By default, Google Analytics loads reports in the data table view. This setting can be changed to present data in another visual format. In this post I’ll discuss how to take advantage of Pivot Tables. I’ll show you how to modify pivot table options, structure and format to better analyze and understand website performance.
In addition to data table (the default setting), visualization options in Google analytics include Percentage, Performance and Comparison. These options are available next to the option to filter your data. Google Analytics also includes an option to visualize the report in a Pivot Table. It is the very last option in the row:
The pivot table will include the original report with an option to pivot the data by a secondary dimension. While this is similar to simply including a second dimension, a pivot table presents the data in a much easier to understand format.
Primary Dimension – This is the primary dimension of the report that was initially selected. It is the first component of the pivot table.
Pivot by Dimension – This is a secondary dimension by which the report is pivoted. It appears at the top row of the pivot table.
Pivot Metrics – This is the primary metric that appeared in the report that was initially selected. It can be changed in the drop down menu on the top left side of the pivot table.
Adding a secondary dimension – As in the default Data Table view, a secondary dimension can be added to a Pivot Table. It is added in the same way, by clicking on the Secondary Dimension option. It will be the second column of the Pivot Table.
Adding a secondary pivot metric – By default, a Pivot Table will have only one metric. A second one can be added by selecting it in the options next to the primary Pivot Metric.
There are four different categories of pivot metrics that you can select in your Google Analytics Pivot Table. You can select the metrics you need at the very top of your report overview. Once you select your metric category the metrics will be available from the drop down menu of the pivot metrics, as shown above.
Summary – This category is selected by default and contains all metrics covered by the other categories.
Site Usage – This category includes metrics like sessions, % of new sessions, bounce rate, and pages per session.
Goals – This category will be split by the number of goals you have set-up in your view. It contains goal conversion rate, goal completions, and other conversion data.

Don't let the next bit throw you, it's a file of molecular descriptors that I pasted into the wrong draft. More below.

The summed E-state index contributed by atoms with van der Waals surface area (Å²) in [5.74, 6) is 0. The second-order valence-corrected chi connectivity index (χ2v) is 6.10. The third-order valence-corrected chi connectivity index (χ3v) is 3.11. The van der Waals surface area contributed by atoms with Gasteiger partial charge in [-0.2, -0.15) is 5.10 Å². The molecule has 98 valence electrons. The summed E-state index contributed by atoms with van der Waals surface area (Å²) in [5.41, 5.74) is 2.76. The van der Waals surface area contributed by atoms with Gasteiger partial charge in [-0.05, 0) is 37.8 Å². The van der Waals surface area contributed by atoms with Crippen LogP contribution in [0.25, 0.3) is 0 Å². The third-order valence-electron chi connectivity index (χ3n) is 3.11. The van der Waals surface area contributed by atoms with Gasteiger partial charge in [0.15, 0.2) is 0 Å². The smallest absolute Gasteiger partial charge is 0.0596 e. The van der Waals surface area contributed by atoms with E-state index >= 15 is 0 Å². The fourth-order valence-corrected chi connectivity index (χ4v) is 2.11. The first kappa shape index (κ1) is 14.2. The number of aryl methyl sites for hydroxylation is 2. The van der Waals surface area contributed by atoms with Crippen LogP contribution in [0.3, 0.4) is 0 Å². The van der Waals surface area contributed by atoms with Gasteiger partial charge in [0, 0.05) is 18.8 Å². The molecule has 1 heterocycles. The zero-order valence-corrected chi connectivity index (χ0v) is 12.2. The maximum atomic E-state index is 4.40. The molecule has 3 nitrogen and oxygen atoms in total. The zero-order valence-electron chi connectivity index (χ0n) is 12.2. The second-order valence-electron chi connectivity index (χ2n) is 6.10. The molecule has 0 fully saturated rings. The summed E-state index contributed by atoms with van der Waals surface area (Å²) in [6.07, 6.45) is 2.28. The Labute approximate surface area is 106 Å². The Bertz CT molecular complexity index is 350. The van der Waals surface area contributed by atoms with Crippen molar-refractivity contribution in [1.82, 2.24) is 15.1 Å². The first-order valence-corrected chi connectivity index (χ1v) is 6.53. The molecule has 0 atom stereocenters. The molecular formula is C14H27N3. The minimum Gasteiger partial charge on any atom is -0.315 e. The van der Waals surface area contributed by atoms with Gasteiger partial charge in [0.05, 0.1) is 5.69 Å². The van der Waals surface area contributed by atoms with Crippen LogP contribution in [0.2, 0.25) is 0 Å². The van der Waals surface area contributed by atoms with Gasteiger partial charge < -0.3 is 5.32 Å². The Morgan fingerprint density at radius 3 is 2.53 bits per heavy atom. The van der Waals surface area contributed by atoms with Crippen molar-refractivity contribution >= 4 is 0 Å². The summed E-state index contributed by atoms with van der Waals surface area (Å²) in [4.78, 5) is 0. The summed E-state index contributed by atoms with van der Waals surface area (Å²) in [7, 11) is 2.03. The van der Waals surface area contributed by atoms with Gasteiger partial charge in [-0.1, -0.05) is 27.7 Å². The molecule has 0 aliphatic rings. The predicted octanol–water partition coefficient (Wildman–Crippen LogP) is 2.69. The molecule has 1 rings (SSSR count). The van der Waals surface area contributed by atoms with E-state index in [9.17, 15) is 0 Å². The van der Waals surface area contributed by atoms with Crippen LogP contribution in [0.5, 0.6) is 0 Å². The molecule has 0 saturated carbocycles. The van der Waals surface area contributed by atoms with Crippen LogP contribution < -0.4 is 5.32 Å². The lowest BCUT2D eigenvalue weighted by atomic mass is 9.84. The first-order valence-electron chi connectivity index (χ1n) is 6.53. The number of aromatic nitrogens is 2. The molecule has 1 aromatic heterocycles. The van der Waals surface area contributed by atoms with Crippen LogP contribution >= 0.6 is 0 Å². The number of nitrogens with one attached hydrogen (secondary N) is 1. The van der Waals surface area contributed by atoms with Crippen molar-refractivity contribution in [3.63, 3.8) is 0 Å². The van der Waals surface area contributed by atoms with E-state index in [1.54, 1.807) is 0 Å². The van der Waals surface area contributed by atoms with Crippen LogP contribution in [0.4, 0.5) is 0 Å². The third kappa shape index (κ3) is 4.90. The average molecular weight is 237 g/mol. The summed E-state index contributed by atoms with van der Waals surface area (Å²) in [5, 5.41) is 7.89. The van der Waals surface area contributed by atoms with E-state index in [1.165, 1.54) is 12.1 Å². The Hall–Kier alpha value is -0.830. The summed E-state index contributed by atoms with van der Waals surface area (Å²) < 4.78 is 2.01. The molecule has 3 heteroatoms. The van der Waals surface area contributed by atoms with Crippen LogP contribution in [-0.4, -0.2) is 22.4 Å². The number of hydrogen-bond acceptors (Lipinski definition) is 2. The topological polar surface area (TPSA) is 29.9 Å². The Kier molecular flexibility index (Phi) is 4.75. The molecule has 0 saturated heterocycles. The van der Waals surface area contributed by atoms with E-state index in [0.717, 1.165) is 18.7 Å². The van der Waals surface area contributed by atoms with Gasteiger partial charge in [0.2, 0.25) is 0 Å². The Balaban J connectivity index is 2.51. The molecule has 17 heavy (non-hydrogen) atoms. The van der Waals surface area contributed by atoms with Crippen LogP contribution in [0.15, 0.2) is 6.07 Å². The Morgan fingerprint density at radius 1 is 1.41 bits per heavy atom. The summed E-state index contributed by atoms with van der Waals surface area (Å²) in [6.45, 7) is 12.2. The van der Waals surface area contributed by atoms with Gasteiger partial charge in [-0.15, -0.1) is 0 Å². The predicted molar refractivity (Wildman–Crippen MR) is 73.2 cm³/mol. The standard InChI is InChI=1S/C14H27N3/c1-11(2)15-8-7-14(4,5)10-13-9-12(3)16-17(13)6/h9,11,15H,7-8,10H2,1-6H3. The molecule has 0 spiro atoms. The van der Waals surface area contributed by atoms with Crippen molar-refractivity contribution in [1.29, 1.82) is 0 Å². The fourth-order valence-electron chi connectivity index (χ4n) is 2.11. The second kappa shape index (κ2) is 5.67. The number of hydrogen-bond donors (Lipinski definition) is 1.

eCommerce – If you have eCommerce enabled, this category of metrics includes transactions, revenue, average order value, etc.
Here are some of my favorite pivot tables.
Landing Page Analysis
This pivot table will give a clean data overview of sessions to each landing page sent by the different advertising mediums you are using in your marketing strategy. You can access this report by going to Behavior – Landing pages, then select pivot table view and pivot by Medium.
This Pivot Table will overview each channel by the source sending traffic to your website. You can compare sources that are sending a number of traffic types including organic and paid, organic and referral, display and referral, etc. Go to Acquisition – All Traffic – Channels then pivot by Source.
New vs Returning Visitor Analysis
This Pivot Table will break down sessions by each channel for both new and returning visitors showing data on which channels are reaching new audiences or encouraging users to return. Adding a Goal Completion Metric will provide even further insights.
Browser & Operating System Analysis
This report will provide great data if you are looking to test your website in different environments, or to understand if there is a technical issue in a certain browser and operating system combination.
This is quite a data-rich report. You’d be able to see on which landing pages, filtered by medium, users converted and whether there are discrepancies between the amount of traffic driven by a certain marketing channel and the conversions generated by that channel.
There will never be a shortage of data when you need to analyze traffic and audiences! The above examples are simple ideas to get you started with Pivot Tables in Google Analytics. If you want to dig deeper you can use Pivot Tables in custom reports (here is a great article on How To Create Pivot Table-Friendly Custom Reports) and you can use Pivot Tables with various advanced segments. All these should give you intelligent insights to take action.
Comments are closed.